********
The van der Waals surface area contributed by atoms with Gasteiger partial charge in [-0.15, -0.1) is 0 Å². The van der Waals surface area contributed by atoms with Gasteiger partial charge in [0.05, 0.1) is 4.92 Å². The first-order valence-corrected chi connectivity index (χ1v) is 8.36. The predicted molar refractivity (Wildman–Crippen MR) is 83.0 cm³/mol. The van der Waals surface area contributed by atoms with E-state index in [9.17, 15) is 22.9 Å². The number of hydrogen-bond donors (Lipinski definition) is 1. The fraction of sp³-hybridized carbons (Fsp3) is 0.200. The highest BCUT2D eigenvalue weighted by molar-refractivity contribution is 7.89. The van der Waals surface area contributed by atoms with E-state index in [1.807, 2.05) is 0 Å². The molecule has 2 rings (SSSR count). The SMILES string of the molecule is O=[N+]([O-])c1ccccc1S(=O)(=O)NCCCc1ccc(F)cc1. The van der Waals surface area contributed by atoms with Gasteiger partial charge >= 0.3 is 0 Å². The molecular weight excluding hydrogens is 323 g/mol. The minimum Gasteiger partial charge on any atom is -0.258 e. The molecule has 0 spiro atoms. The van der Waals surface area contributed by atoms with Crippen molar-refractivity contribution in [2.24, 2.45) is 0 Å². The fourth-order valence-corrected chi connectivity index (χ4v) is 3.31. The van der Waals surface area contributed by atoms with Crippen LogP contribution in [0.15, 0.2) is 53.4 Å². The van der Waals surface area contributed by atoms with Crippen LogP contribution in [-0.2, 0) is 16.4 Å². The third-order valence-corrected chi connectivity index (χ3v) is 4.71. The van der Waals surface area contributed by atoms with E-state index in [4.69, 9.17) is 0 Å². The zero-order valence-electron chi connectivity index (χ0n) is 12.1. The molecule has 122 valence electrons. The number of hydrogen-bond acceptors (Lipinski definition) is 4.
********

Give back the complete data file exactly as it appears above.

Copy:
The van der Waals surface area contributed by atoms with Gasteiger partial charge in [-0.15, -0.1) is 0 Å². The van der Waals surface area contributed by atoms with Gasteiger partial charge in [0.05, 0.1) is 4.92 Å². The first-order valence-corrected chi connectivity index (χ1v) is 8.36. The predicted molar refractivity (Wildman–Crippen MR) is 83.0 cm³/mol. The van der Waals surface area contributed by atoms with E-state index in [9.17, 15) is 22.9 Å². The number of hydrogen-bond donors (Lipinski definition) is 1. The fraction of sp³-hybridized carbons (Fsp3) is 0.200. The highest BCUT2D eigenvalue weighted by molar-refractivity contribution is 7.89. The van der Waals surface area contributed by atoms with E-state index in [1.807, 2.05) is 0 Å². The molecule has 2 rings (SSSR count). The SMILES string of the molecule is O=[N+]([O-])c1ccccc1S(=O)(=O)NCCCc1ccc(F)cc1. The van der Waals surface area contributed by atoms with Gasteiger partial charge >= 0.3 is 0 Å². The molecular weight excluding hydrogens is 323 g/mol. The minimum Gasteiger partial charge on any atom is -0.258 e. The molecule has 0 spiro atoms. The van der Waals surface area contributed by atoms with Crippen molar-refractivity contribution in [2.24, 2.45) is 0 Å². The fourth-order valence-corrected chi connectivity index (χ4v) is 3.31. The van der Waals surface area contributed by atoms with Crippen LogP contribution in [0.15, 0.2) is 53.4 Å². The van der Waals surface area contributed by atoms with Crippen LogP contribution in [-0.2, 0) is 16.4 Å². The third-order valence-corrected chi connectivity index (χ3v) is 4.71. The van der Waals surface area contributed by atoms with E-state index in [4.69, 9.17) is 0 Å². The zero-order valence-electron chi connectivity index (χ0n) is 12.1. The molecule has 122 valence electrons. The number of hydrogen-bond acceptors (Lipinski definition) is 4.